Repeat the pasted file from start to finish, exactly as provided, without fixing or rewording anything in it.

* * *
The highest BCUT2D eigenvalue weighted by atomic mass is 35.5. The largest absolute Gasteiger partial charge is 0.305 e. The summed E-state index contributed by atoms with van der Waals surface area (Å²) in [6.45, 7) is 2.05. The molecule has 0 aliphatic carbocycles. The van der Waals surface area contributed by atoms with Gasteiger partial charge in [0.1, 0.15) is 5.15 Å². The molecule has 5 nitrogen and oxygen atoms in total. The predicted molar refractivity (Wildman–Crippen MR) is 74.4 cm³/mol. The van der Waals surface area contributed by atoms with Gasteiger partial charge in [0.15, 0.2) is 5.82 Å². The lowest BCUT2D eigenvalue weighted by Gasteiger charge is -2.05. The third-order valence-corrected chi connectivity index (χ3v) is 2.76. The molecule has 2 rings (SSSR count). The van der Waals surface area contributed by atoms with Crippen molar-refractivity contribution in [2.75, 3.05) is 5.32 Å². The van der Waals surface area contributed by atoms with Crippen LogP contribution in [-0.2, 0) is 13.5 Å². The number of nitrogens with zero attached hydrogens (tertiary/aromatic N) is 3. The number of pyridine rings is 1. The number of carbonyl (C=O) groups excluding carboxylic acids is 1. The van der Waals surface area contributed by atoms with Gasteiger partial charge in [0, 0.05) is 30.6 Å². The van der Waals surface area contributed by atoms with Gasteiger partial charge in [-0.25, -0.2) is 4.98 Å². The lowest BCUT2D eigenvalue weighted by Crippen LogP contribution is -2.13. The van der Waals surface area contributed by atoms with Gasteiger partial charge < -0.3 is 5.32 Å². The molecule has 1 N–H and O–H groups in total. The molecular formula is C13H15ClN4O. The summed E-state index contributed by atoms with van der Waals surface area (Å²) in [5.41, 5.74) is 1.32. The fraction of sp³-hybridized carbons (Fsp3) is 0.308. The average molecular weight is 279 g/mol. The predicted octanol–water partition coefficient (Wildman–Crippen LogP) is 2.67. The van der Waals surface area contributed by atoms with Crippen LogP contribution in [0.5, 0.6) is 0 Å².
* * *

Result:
The highest BCUT2D eigenvalue weighted by atomic mass is 35.5. The largest absolute Gasteiger partial charge is 0.305 e. The summed E-state index contributed by atoms with van der Waals surface area (Å²) in [6.45, 7) is 2.05. The molecule has 0 aliphatic carbocycles. The van der Waals surface area contributed by atoms with Gasteiger partial charge in [0.1, 0.15) is 5.15 Å². The molecule has 5 nitrogen and oxygen atoms in total. The predicted molar refractivity (Wildman–Crippen MR) is 74.4 cm³/mol. The van der Waals surface area contributed by atoms with Gasteiger partial charge in [0.15, 0.2) is 5.82 Å². The lowest BCUT2D eigenvalue weighted by Gasteiger charge is -2.05. The third-order valence-corrected chi connectivity index (χ3v) is 2.76. The molecule has 2 rings (SSSR count). The van der Waals surface area contributed by atoms with Crippen molar-refractivity contribution in [2.75, 3.05) is 5.32 Å². The van der Waals surface area contributed by atoms with Crippen LogP contribution in [-0.2, 0) is 13.5 Å². The number of nitrogens with zero attached hydrogens (tertiary/aromatic N) is 3. The number of pyridine rings is 1. The number of carbonyl (C=O) groups excluding carboxylic acids is 1. The van der Waals surface area contributed by atoms with Gasteiger partial charge in [0, 0.05) is 30.6 Å². The van der Waals surface area contributed by atoms with Gasteiger partial charge in [-0.25, -0.2) is 4.98 Å². The lowest BCUT2D eigenvalue weighted by Crippen LogP contribution is -2.13. The van der Waals surface area contributed by atoms with Gasteiger partial charge < -0.3 is 5.32 Å². The molecule has 1 N–H and O–H groups in total. The molecular formula is C13H15ClN4O. The summed E-state index contributed by atoms with van der Waals surface area (Å²) in [5.41, 5.74) is 1.32. The fraction of sp³-hybridized carbons (Fsp3) is 0.308. The average molecular weight is 279 g/mol. The predicted octanol–water partition coefficient (Wildman–Crippen LogP) is 2.67. The van der Waals surface area contributed by atoms with Crippen LogP contribution in [0.5, 0.6) is 0 Å².